When you walk into the URI Graduate Writing Center you are entering a warm, welcoming space where Master’s and Doctoral students and candidates in any field of study can turn to for help with papers, proposals, dissertation work and so forth. The URI GWC opened in the fall on September 4th, 2018 and in that first semester the center had 169 appointments and 97 event attendees; in a short amount of time, the center was a big hit. I recently had the opportunity to visit the GWC and chat with Coordinator and tutor, Ashton Foley-Schramm to hear about the incredible services available to all URI graduate students.
I recently did an email interview with URI PhD student and co-organizer of the 13th annual Graduate Student Conference at the University of Rhode Island, William Bowden. This year’s conference will be held on Saturday, April 13th, 2019.
Charles Kell is a PhD candidate at The University of Rhode Island and associate editor of The Ocean State Review. His poetry and fiction have appeared in The New Orleans Review, The Saint Ann’s Review, Kestrel, Columbia Journal, The Pinch, and elsewhere. Cage of Lit Glass, chosen by Kimiko Hahn for the 2018 Autumn House Press Poetry Prize, is forthcoming toward the end of 2019. He teaches in Rhode Island and Connecticut.
Heather J. Macpherson: First of all, congratulations on your manuscript, Cage of Lit Glass winning the 2018 Autumn House Poetry Prize judged by Kimiko Hahn! And thank you for participating in an interview for the URI Graduate Blog.
The latest issue of The Ocean State Review, URI’s journal of art and literature, has arrived! Volume eight, number one features poetry, fiction, and nonfiction, as well as visual art. The issue was beautifully crafted under the helm of senior editor Elizabeth Foulke alongside contributing editors Pamela Buck and Laura Marie Marciano, and associate editors Charles Kell (first place winner of the 2018 Autumn House Poetry Prize) and Tina Egnoski; finally, I should mention the issue was produced with great care by Michelle Caraccia and Catherine Winters.
A new humanities symposium will be taking place this fall. Revolt! Student Protest from 1968 to Today will take place in the Paff Auditorium at the Providence URI campus on September 14, 2018. English department graduate students have been a driving force in creating and organizing this new college initiative. Departments throughout the College of Arts & Sciences, as well as other programs and centers, are participating in this event which aims to have a timely and scholarly discussion of student protest, the place of protest on college campus, and activism more generally.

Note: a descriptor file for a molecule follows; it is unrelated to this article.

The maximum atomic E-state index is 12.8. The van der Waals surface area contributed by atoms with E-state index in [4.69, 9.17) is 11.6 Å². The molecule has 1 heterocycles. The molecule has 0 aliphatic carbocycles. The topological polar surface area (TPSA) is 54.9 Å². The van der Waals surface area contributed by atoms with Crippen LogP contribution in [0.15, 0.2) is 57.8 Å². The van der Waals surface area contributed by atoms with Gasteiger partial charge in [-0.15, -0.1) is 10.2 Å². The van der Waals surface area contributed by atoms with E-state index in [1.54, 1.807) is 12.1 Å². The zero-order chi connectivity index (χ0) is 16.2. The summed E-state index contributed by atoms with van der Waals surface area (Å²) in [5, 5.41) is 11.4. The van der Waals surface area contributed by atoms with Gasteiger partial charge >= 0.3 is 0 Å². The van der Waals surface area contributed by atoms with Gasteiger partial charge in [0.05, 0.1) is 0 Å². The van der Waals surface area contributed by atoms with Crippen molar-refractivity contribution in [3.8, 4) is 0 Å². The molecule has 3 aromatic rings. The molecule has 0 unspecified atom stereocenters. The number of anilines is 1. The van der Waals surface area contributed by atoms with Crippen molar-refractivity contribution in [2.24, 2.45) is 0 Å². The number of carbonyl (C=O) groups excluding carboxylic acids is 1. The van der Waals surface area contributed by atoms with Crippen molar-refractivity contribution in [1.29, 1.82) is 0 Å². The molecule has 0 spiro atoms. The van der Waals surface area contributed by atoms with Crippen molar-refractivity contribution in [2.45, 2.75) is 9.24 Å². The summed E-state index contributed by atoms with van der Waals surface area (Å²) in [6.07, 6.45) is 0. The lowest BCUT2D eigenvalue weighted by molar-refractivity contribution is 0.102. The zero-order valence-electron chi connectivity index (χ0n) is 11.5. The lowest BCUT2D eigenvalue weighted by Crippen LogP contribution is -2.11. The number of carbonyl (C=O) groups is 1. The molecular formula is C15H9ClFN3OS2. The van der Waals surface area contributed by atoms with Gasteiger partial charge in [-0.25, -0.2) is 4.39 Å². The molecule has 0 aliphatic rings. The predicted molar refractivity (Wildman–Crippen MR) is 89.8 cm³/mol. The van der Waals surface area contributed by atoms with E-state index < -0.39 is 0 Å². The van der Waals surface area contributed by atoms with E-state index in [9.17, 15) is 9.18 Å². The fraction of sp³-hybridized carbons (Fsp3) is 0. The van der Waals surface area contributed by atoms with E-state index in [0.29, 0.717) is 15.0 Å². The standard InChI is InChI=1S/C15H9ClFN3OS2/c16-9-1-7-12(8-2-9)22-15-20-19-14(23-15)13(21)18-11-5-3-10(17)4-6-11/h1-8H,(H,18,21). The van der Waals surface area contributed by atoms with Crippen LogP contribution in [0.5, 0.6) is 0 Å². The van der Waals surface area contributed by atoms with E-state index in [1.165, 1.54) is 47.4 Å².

Ashton Foley-Schramm is a fifth-year PhD candidate in the English department focusing on the Reader in the Victorian Novel. Ashton recently received a tuition scholarship from the Graduate School and will be devoting the coming year to work on her dissertation, “Reading the Reader: Shifting Representations of Readers in Nineteenth-Century Fiction.” This project will explore changing depictions of reading in Victorian novels, including the disappearance of the male reader within fiction as well as contemporary concerns about time spent reading and what is being read.
Adrienne Jones Daly is a fourth year PhD student in the English department, specializing in Rhetoric and Composition. Before coming to URI, Adrienne earned a BA in linguistics from William & Mary in Virginia, taught English in Japan, completed her Masters in Linguistics from the University of Ottawa, and worked in a variety of positions in New Orleans, such as Admissions at a law school and in Loyola University’s Writing Program. Her background is in sociolinguistics and writing program administration. She is currently using translingualism to consider how language is treated in the writing classroom, and specifically how the teacher interfaces with language. She received a Dissertation Fellowship from the URI Graduate School for the coming academic year to work on her project Practicing Translingualism: Faculty Conceptions and Practices.